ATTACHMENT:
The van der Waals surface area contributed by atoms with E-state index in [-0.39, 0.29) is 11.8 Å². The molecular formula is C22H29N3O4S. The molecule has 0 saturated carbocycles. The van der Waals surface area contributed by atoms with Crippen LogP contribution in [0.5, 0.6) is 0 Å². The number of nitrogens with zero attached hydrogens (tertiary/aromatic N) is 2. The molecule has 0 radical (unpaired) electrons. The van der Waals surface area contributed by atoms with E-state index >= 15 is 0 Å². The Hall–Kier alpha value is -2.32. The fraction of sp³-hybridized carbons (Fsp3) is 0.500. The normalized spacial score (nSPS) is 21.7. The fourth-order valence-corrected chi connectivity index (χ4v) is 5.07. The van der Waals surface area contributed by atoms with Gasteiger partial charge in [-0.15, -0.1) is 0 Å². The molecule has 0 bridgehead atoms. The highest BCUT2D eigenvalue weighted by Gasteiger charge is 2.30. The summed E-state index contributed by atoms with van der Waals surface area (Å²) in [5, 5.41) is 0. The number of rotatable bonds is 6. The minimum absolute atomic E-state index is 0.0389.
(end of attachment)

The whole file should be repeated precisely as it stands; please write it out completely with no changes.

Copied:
The van der Waals surface area contributed by atoms with E-state index in [-0.39, 0.29) is 11.8 Å². The molecular formula is C22H29N3O4S. The molecule has 0 saturated carbocycles. The van der Waals surface area contributed by atoms with Crippen LogP contribution in [0.5, 0.6) is 0 Å². The number of nitrogens with zero attached hydrogens (tertiary/aromatic N) is 2. The molecule has 0 radical (unpaired) electrons. The van der Waals surface area contributed by atoms with E-state index >= 15 is 0 Å². The Hall–Kier alpha value is -2.32. The fraction of sp³-hybridized carbons (Fsp3) is 0.500. The normalized spacial score (nSPS) is 21.7. The fourth-order valence-corrected chi connectivity index (χ4v) is 5.07. The van der Waals surface area contributed by atoms with Gasteiger partial charge in [-0.15, -0.1) is 0 Å². The molecule has 0 bridgehead atoms. The highest BCUT2D eigenvalue weighted by Gasteiger charge is 2.30. The summed E-state index contributed by atoms with van der Waals surface area (Å²) in [5, 5.41) is 0. The number of rotatable bonds is 6. The minimum absolute atomic E-state index is 0.0389.